ABC Action News Reporter Meredyth Censullo was just doing her job when she pitched a story to the news department of an adorable dog who had suffered horrific abuse. One of Censullos’s Facebook Fans had posted the story of a female dog that had been dragged by a car and left for dead on the side of the road in the Florida panhandle. She was pregnant but the puppies were not able to be saved. The pictures of her raw, mangled legs are difficult to look at. She languished in an animal control pen for eight days, until the Tampa Bay-based S.A.F.E. Society came to her rescue.
Fellow Reporter John Thomas subsequently did two stories on the dog now known as Bria. Thomas, an animal lover focused on her injuries, how she was found, and how the public could assist with her medical bills. The second story was about the overwhelming response of ABC Action News viewers who raised almost four thousand dollars for her care, which included laser therapy treatments to help her skin regenerate and heal. Throughout everything, Bria’s tail never stopped wagging.
Censullo, an avid animal lover, admits she thought about deleting the pictures from her page. “Looking at them made my heart ache. I don’t understand how people can be so cruel to animals. I just don’t fathom that. It’s honestly hard for me to watch or listen to news stories about animal abuse because I get so depressed!” Instead of deleting them, she found herself sharing them with her co-workers and even tweeting them. She was taken with the dog that never stopped wagging her tail through the pain and fear. “ I remember thinking of the obvious trust Bria placed in humanity, despite what a human being had done to her. Her spirit really shined through and captured my heart.”
It was difficult for Censullo to believe what Bria had gone through. “The fact that Bria had been dragged behind a car and left for dead on the side of the road was horrible enough; I had a movie of that scene running through my head that I kept trying to block out. And to learn that following that trauma, she’d allegedly been left in an animal control shelter on a urine-soaked mattress with little medical care for eight days (the animal control facility says differently) was heartbreaking. I also remember thinking about the GOOD people – like Tara Rose at S.A.F.E. – who spend their lives rescuing animals like Bria.”
Somewhere along the line, the reporter fell in love with the dog with the heart-breaking story. She knew in her heart that Bria belonged in her family. Already having Mattie, a 60-lb labradoodle and two cats, she had to work on convincing her husband Paul that the time was right to add another family member. “Paul understood my connection to Bria, saying “you helped save her life.” He is now as devoted to giving her a great life as I am, and I love him even more for that!”
Life with Bria has its challenges but the family is up for it. She has some issues with separation anxiety that they are trying to cope with, several broken teeth and “happy tail”. “She wags her tail so furiously that she whacks it on things and it splits open, sending fountains of blood everywhere! I discovered the mess factor of this the day I came home to find Bria in her crate, clearly excited to see me. Her tail was wagging so fast…and blood was spraying everywhere! Our house looked like a crime scene!”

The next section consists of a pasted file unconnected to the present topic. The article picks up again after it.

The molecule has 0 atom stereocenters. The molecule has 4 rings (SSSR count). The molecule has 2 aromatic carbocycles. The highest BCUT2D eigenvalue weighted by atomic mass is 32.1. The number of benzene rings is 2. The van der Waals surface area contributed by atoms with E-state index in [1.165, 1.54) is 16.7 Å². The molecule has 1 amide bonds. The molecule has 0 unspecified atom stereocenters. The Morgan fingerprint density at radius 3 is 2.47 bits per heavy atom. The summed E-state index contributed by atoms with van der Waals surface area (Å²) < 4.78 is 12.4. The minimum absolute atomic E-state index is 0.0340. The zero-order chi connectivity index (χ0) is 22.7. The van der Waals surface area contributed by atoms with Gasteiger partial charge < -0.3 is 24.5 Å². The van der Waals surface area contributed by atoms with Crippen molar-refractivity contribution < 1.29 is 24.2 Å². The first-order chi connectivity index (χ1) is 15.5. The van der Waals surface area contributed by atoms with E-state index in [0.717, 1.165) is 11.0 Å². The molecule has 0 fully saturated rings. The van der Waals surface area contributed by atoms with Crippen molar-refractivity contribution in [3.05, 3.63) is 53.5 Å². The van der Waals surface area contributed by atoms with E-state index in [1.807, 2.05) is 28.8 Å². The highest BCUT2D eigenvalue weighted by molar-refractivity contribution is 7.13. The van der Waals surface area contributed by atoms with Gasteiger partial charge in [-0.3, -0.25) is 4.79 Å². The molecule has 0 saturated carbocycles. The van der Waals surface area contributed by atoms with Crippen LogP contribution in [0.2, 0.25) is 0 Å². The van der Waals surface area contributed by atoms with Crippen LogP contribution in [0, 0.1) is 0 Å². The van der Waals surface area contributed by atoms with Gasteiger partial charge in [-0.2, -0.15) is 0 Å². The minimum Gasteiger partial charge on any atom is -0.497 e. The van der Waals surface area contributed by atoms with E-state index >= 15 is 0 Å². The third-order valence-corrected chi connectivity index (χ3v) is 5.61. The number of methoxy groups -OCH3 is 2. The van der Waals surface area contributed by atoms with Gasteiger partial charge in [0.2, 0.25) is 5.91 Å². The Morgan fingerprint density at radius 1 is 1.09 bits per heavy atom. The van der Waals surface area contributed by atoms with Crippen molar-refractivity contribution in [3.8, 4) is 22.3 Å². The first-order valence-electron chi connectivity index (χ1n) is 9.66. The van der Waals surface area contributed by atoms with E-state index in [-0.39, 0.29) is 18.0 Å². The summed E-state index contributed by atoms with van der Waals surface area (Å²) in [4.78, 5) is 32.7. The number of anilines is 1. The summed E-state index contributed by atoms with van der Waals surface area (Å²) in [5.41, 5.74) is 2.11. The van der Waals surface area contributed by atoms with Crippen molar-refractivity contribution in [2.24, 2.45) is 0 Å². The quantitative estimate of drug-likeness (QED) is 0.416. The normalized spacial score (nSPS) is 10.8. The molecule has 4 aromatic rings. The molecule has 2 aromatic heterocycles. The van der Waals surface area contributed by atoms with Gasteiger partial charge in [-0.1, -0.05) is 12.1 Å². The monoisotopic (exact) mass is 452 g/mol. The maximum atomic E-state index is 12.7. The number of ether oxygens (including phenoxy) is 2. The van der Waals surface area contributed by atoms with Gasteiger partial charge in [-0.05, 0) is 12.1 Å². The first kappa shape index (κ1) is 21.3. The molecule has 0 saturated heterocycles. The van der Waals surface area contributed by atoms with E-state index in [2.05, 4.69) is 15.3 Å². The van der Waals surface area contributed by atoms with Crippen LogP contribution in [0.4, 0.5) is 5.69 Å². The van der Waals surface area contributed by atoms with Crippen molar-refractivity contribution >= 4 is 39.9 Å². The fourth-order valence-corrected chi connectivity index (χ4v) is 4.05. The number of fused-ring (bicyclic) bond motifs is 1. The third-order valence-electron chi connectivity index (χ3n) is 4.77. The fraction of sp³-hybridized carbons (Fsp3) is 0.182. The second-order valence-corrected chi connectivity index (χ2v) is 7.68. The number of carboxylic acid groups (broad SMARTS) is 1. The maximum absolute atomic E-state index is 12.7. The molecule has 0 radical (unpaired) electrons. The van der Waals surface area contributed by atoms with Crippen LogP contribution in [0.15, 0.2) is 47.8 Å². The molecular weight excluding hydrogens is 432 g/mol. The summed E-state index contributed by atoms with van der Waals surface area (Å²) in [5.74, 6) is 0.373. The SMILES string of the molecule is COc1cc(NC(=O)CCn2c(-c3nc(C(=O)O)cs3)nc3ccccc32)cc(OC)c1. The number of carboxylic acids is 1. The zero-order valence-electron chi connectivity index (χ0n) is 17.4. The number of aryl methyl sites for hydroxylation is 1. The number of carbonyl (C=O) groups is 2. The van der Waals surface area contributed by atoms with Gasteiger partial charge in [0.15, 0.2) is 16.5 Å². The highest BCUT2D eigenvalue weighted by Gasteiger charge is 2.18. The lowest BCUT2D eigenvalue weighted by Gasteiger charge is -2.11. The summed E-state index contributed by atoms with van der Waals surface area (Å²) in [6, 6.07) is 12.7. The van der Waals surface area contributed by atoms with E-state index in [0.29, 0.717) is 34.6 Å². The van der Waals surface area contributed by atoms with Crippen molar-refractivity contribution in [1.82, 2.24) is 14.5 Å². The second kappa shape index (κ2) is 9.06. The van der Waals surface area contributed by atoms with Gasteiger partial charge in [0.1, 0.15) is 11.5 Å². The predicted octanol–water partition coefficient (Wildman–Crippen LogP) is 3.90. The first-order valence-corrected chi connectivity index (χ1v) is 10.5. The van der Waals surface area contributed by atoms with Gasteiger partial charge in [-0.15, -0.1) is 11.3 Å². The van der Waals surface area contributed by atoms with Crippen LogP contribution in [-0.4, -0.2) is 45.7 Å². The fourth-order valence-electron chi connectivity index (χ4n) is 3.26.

They are working on some strategies from an animal behaviorist (at Courteous Canine in Lutz) to try to curb accidents in the house and plan to enroll Bria in a class called “My Dog Has Issues”. The medical bills continue as her broken teeth must be fixed. Her front legs are healing faster than the rear. Even though she is still a little underweight, veterinarians are amazed at her progress.
Censullo says Bria’s mental scars are evident. “She’s quite timid, and will cower down in various circumstances, for example if you raise anything in your hand (like a remote control). She flinches easily at sounds. She gulps her food in three bites, glancing around after each mouthful as if someone will try to steal the food from her.” They are working to gain her trust. She is very sweet and gentle, and gets along well with the family’s labradoodle and their cat Dexter. Their other cat, Kiya, avoids everyone, including the newcomer. Bria is also very good with Kayla, Censullo’s stepdaughter, and Kayla is very good with Bria.
The family realizes that it is going to take a lot of work to get Bria to where she needs to be, physically and mentally. “In many ways she’s like a puppy — with her problems peeing in the house, her lack of any training and her trouble connecting with humans — but she has such a sweet, loving spirit we feel she’s going to get up-to-speed. I hope that ultimately we can give her a life that’s fulfilling and safe. I also hope that more people will step up and adopt rescue animals, especially those with special needs. Obviously they require extra time, extra money, extra attention…. but honestly it’s such a great feeling to have Bria give me doggy kisses!”
For more information or to follow Bria’s progress, please visit Meredyth’s Facebook page at http://www.facebook.com/tampabaytraffic.